Reading While Writing Books
For many years, I have typically read five books at once, which is not so much a sign of my compulsion to read, but of a tendency to start a book and then not finish it. No more! Now I read one book at a time, and try my best to finish it. Perhaps I owe my new, more disciplined style of reading – and my more organised bedside table – to the advent of writing my own books.
When penning my memoir over several years, especially latterly, I decided I did not read books by other authors. Somehow, they were a distraction. And although I could have done with some of those, even so, I found that the bulk of my usual reading – which I have always enjoyed for itself and found helpful as research – about buxom, winsome wenches and Colonel Brandon-style heroes, was too far from what I was doing then, to feel as if it contributed in any way to my main obsession with getting my own book finished. Even for comfort and light relief, I felt disinclined to take up reading matter, except for a very few, reliably amusing authors.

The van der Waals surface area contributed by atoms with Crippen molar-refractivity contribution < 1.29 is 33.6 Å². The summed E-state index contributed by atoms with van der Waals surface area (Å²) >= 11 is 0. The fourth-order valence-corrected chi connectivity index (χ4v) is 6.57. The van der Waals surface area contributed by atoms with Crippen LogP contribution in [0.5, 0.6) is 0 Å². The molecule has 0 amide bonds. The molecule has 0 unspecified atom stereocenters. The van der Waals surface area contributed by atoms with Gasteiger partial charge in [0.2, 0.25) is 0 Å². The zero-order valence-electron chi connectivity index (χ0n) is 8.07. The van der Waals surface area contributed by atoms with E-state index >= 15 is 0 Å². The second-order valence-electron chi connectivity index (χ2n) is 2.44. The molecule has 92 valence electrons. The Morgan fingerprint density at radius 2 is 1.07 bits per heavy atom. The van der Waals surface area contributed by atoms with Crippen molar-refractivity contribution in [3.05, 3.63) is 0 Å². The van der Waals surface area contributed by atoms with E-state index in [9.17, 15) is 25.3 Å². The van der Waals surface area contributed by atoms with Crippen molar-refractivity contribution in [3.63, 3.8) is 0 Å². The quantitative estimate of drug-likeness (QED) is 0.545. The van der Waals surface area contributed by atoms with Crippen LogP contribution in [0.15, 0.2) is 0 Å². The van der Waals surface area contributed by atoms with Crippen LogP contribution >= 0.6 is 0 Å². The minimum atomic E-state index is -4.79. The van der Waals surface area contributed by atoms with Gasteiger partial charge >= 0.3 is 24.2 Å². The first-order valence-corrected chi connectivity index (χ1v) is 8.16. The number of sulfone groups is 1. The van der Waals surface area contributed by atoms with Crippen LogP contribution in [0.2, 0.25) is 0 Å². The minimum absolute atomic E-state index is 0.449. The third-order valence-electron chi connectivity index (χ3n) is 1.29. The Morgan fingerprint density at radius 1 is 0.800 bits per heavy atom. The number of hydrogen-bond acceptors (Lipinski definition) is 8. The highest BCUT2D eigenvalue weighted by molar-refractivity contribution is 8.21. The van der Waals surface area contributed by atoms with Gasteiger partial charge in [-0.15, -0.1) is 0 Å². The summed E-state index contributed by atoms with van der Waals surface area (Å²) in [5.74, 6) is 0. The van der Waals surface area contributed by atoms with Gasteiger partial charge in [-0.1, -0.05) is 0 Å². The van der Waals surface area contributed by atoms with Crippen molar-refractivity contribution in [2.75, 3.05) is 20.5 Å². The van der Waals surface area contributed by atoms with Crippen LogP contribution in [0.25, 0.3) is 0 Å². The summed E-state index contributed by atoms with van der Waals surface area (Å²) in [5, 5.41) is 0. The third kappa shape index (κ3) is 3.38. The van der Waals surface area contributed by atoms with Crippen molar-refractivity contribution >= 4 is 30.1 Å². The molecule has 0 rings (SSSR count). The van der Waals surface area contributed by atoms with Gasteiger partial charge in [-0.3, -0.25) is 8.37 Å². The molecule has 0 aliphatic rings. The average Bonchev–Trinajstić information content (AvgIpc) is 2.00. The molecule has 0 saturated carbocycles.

One I recall is Marian Keyes, who though writing women’s fiction with an eye for the happy ending, does so with clarity, wit and humour that I relate to, reminding me of the values in everyday, human contact. There is a human quality of pathos underneath her writing which feels tangibly real and very funny.
And now, after a stint at MBS – writing books which I have used to try and teach me more about the realities of life – I am firmly enjoying writing women’s fiction, which I enjoy and find rewarding. The genre contains disciplines all its own, and encourages me to creative attempts which I have previously assumed were the privilege of better writers than me.
I am delighted to notice that in the context of creating women’s fiction, reading any books helps with the challenges of writing. Both to discover what I like, and what does not work for me, every book is instructive, and every hero and heroine teaches me a bit more about the crafting delights of fiction. And if I chance upon a truly awful book – rarely – this is a most useful spur to get my own writing.
Can you suggest any authors I might try?